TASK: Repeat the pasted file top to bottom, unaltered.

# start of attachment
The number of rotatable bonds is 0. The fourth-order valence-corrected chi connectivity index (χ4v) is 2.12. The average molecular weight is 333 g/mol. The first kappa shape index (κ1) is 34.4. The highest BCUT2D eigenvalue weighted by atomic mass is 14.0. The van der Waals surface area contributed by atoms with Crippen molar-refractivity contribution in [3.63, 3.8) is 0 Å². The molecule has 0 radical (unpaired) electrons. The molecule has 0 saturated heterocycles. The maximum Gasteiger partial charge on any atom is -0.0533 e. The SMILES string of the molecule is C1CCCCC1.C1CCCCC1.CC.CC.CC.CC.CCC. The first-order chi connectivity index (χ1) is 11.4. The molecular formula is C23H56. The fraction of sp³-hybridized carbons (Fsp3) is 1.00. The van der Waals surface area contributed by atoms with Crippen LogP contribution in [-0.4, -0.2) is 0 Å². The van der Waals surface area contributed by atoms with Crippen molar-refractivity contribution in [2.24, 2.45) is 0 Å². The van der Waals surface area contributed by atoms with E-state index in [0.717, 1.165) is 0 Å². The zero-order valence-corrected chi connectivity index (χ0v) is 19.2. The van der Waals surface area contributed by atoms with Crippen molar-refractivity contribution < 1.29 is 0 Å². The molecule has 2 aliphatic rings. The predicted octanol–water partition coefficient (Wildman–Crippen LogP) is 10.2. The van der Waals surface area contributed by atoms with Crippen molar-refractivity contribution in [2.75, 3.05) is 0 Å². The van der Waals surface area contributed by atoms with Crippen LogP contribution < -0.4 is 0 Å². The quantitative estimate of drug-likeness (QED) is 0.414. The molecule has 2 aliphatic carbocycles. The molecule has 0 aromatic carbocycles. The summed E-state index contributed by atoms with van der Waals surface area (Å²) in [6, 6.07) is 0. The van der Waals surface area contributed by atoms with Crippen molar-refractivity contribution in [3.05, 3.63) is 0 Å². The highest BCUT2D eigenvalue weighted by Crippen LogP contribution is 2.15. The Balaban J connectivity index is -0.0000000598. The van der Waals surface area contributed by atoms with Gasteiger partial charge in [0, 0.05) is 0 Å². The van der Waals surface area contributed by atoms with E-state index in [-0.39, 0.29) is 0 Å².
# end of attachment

The number of rotatable bonds is 0. The fourth-order valence-corrected chi connectivity index (χ4v) is 2.12. The average molecular weight is 333 g/mol. The first kappa shape index (κ1) is 34.4. The highest BCUT2D eigenvalue weighted by atomic mass is 14.0. The van der Waals surface area contributed by atoms with Crippen molar-refractivity contribution in [3.63, 3.8) is 0 Å². The molecule has 0 radical (unpaired) electrons. The molecule has 0 saturated heterocycles. The maximum Gasteiger partial charge on any atom is -0.0533 e. The SMILES string of the molecule is C1CCCCC1.C1CCCCC1.CC.CC.CC.CC.CCC. The first-order chi connectivity index (χ1) is 11.4. The molecular formula is C23H56. The fraction of sp³-hybridized carbons (Fsp3) is 1.00. The van der Waals surface area contributed by atoms with Crippen LogP contribution in [-0.4, -0.2) is 0 Å². The van der Waals surface area contributed by atoms with Crippen molar-refractivity contribution in [2.24, 2.45) is 0 Å². The van der Waals surface area contributed by atoms with E-state index in [0.717, 1.165) is 0 Å². The zero-order valence-corrected chi connectivity index (χ0v) is 19.2. The van der Waals surface area contributed by atoms with Crippen molar-refractivity contribution < 1.29 is 0 Å². The molecule has 2 aliphatic rings. The predicted octanol–water partition coefficient (Wildman–Crippen LogP) is 10.2. The van der Waals surface area contributed by atoms with Crippen molar-refractivity contribution in [2.75, 3.05) is 0 Å². The van der Waals surface area contributed by atoms with Crippen LogP contribution < -0.4 is 0 Å². The quantitative estimate of drug-likeness (QED) is 0.414. The molecule has 2 aliphatic carbocycles. The molecule has 0 aromatic carbocycles. The summed E-state index contributed by atoms with van der Waals surface area (Å²) in [6, 6.07) is 0. The van der Waals surface area contributed by atoms with Crippen molar-refractivity contribution in [3.05, 3.63) is 0 Å². The highest BCUT2D eigenvalue weighted by Crippen LogP contribution is 2.15. The Balaban J connectivity index is -0.0000000598. The van der Waals surface area contributed by atoms with Gasteiger partial charge in [0, 0.05) is 0 Å². The van der Waals surface area contributed by atoms with E-state index in [-0.39, 0.29) is 0 Å².